Thanks for the extra information !

    Annie :)

    EDIT .... I just realised it's The Exploit at the Ovens, Death of Lieutenant H Tryon, Rifle Brigade 20th November 1854 !! .... I thought the hats looked out of place !!
  11. liverpool annie

    liverpool annie New Member

    Back to Alfred ..... sorry ! I get sidetracked !! :rolleyes:

    Here's his medal .... if anybody would like it from the National Archives !

    Medal card of Drake, Alfred G

    Rifle Brigade S107 Private
    Rifle Brigade S107 Corporal

    These items are available from the Black Sheep Index ... though I don't think anything more would be added to what we have here !

    DRAKE Alfred G Cpl Rifle Brigade VC Award 1916
    DRAKE Alfred G Cpl Rifle Brigade VC Photo1916
    DRAKE Alfred G Cpl Rifle Brigade VC Photo/Story Dic-Dys.pdf
  12. Andy Pay

    Andy Pay Member

    The attached picture is of the Lieutenant Henry Tryon attacking the Rifle Pits in the Crimea, a painting by Harry Paine.

  13. liverpool annie

    liverpool annie New Member

    I know Andy ... it took me a few minutes to "fall in " !!!!!!!!! :rolleyes:

    I wasn't thinking !!

    Thanks for posting it though ... I like looking at the paintings !

    Annie :)
  14. Emsworthy

    Emsworthy New Member

    Knew I should check my email more!!!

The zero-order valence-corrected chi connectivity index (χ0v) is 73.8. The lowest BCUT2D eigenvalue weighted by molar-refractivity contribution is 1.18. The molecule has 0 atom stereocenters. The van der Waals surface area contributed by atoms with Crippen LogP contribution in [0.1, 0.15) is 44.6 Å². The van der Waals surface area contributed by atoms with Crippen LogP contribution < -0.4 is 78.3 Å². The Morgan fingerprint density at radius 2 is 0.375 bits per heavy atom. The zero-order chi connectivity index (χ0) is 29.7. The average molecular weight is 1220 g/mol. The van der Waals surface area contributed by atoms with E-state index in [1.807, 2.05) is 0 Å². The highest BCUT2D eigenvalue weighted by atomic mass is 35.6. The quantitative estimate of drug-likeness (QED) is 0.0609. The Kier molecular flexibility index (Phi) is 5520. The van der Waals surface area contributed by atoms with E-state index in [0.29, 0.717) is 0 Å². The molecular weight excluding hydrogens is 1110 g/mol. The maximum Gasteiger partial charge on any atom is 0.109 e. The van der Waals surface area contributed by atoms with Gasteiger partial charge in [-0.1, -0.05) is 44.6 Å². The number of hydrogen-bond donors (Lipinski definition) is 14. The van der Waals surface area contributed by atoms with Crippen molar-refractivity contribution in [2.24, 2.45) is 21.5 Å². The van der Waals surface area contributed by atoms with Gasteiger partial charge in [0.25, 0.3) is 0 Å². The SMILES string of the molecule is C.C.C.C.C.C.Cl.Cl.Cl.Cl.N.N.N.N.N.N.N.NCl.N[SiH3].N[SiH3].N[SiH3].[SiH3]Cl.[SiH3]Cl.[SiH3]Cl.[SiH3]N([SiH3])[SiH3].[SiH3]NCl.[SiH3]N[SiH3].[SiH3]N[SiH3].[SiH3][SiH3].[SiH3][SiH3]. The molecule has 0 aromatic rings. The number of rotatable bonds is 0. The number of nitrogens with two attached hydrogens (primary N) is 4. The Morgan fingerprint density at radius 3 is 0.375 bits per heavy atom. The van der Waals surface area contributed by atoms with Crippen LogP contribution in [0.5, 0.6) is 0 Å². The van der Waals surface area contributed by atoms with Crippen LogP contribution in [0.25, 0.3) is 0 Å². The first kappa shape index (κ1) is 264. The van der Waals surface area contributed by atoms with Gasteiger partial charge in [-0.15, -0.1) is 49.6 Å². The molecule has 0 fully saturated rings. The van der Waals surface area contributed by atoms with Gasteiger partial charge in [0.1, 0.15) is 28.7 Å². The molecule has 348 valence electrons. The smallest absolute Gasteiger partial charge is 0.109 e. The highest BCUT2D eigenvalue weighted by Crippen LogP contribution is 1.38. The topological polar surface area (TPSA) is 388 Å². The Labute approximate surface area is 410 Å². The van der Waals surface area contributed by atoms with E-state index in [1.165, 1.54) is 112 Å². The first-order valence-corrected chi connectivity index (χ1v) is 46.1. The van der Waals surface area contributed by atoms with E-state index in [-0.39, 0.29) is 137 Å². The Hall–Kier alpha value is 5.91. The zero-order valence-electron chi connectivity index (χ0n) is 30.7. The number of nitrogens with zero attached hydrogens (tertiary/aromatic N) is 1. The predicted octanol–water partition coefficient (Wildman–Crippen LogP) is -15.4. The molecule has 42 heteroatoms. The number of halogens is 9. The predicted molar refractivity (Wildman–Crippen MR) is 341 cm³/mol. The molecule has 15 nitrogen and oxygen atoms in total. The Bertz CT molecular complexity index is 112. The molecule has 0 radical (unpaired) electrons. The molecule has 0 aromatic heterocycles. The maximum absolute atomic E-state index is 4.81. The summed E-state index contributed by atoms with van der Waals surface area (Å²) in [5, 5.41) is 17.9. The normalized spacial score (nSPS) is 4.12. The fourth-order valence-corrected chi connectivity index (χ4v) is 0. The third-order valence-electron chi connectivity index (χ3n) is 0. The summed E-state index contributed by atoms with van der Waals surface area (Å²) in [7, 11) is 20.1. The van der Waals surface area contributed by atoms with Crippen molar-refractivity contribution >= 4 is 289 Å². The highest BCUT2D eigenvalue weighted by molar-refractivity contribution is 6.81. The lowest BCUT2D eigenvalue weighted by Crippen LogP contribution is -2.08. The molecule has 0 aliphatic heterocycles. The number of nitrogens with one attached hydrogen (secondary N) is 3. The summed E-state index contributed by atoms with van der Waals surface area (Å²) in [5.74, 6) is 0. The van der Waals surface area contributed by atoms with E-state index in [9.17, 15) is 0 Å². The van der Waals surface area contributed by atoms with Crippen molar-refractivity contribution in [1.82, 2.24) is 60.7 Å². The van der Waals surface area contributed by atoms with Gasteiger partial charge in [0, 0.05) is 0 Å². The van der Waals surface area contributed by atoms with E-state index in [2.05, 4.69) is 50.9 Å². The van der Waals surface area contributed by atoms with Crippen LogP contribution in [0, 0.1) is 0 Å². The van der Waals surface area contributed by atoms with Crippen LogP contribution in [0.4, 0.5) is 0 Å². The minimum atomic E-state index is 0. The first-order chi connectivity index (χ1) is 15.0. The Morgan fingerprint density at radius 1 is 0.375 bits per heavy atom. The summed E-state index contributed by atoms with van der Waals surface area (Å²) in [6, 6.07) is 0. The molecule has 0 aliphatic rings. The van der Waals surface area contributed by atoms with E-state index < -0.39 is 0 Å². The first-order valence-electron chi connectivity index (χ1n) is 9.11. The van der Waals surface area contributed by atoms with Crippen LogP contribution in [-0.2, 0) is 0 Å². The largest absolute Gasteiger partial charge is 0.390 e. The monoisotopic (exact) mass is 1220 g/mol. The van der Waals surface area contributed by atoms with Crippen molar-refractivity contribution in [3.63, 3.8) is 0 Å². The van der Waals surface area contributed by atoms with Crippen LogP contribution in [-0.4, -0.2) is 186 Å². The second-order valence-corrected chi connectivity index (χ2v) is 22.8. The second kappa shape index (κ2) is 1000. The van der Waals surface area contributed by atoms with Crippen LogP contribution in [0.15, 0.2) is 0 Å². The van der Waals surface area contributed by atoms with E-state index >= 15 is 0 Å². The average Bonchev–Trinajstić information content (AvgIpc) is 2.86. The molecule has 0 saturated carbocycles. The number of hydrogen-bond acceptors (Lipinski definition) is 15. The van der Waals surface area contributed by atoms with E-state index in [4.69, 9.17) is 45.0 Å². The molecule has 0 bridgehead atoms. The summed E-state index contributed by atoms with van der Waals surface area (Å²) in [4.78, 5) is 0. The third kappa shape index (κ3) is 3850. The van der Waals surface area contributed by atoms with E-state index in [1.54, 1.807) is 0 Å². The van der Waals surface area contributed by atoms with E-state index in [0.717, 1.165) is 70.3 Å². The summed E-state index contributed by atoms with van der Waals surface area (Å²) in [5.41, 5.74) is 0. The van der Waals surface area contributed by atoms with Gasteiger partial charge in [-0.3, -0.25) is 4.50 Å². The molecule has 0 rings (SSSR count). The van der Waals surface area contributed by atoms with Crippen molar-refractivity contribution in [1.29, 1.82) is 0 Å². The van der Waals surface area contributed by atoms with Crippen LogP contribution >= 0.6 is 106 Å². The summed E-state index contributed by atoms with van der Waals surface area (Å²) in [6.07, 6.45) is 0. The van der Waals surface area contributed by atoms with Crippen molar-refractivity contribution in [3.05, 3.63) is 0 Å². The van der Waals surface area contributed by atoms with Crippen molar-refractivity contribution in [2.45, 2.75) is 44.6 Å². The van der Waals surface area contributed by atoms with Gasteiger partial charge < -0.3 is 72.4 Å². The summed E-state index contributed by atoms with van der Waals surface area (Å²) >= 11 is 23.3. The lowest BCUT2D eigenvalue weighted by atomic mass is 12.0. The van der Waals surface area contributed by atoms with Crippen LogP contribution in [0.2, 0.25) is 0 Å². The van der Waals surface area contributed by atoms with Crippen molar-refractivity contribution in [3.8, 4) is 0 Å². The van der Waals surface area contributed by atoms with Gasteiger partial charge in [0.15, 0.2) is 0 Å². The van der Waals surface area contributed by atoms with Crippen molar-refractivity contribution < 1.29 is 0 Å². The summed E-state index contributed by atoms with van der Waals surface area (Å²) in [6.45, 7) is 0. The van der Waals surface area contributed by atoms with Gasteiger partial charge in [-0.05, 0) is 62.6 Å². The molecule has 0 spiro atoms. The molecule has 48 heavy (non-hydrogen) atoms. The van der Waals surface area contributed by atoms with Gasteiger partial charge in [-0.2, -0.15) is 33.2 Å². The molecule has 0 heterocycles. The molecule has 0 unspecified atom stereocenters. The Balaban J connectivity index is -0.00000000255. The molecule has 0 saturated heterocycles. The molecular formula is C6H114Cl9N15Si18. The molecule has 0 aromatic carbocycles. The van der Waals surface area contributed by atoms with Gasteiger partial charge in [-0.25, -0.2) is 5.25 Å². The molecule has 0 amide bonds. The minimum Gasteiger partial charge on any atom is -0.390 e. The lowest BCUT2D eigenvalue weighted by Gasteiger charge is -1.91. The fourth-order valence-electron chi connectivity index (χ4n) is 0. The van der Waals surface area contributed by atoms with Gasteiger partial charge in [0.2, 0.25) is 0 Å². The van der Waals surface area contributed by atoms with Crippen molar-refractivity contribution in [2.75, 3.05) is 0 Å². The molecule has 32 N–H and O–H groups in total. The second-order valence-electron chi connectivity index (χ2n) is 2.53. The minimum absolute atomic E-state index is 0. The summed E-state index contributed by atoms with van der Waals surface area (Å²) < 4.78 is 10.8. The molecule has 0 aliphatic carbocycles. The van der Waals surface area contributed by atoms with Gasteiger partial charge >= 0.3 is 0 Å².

Typically no middle initial on the census records....but as the birth is registered here:

    Drake, Alfred George
    Q March 1894
    Mile End Old Town
    Vol 1c
    Pg 520

    ...then the most likely looking family is:


    42 Bale Street, Stepney St Dunstan (Part of), Mile End Old Town

    Robert Drake, Head, 37, Dock Labourer, Chatham Kent
    Mary A Drake, Wife, 34, Hackney London
    Lily Drake, Daughter, 8, Mile End London
    Alfred Drake, Son, 7, Mile End London
    Ellen L Drake, Daughter, 2, Stepney London

    RG13/334 F 82 P 10

    All Census information is Crown Copyright, from
  15. Emsworthy

    Emsworthy New Member

  16. liverpool annie

    liverpool annie New Member

    Well done Emma !

    Thank you !! :D
  17. liverpool annie

    liverpool annie New Member

    I wonder if he was baptisted at Saint Dunstan & All Saints Stepney ?

    The registers for Saint Dunstan & All Saints Stepney are held at the London Metropolitan archive.

    they cover the following periods
    baptisms 1568-1954, Marriages 1568 - 1962 & Burials 1568 - 1929

    Just a thought !! :)
  18. liverpool annie

    liverpool annie New Member

    I found this .....

    Corporal Drake was the son of Mr and Mrs Robert Drake of 70 Copley Street, he was educated at Ben Johnson Schools, he left school at 14 and got employment under the Port of London Authority. On the outbreak of war he wanted to join up straight away however due to family illness he joined up on 3rd September 1914 and went into the Rifle Brigade. He went to France in May 1915. Within nine weeks he was promoted to Corporal, after a brief spell of leave from 7-12th November he was killed on the following 23rd November 1915. He is buried in La Brique Military Cemetry.

    Annie :)
  19. liverpool annie

    liverpool annie New Member

  20. liverpool annie

    liverpool annie New Member

    Who knows where abouts he would have worked .... !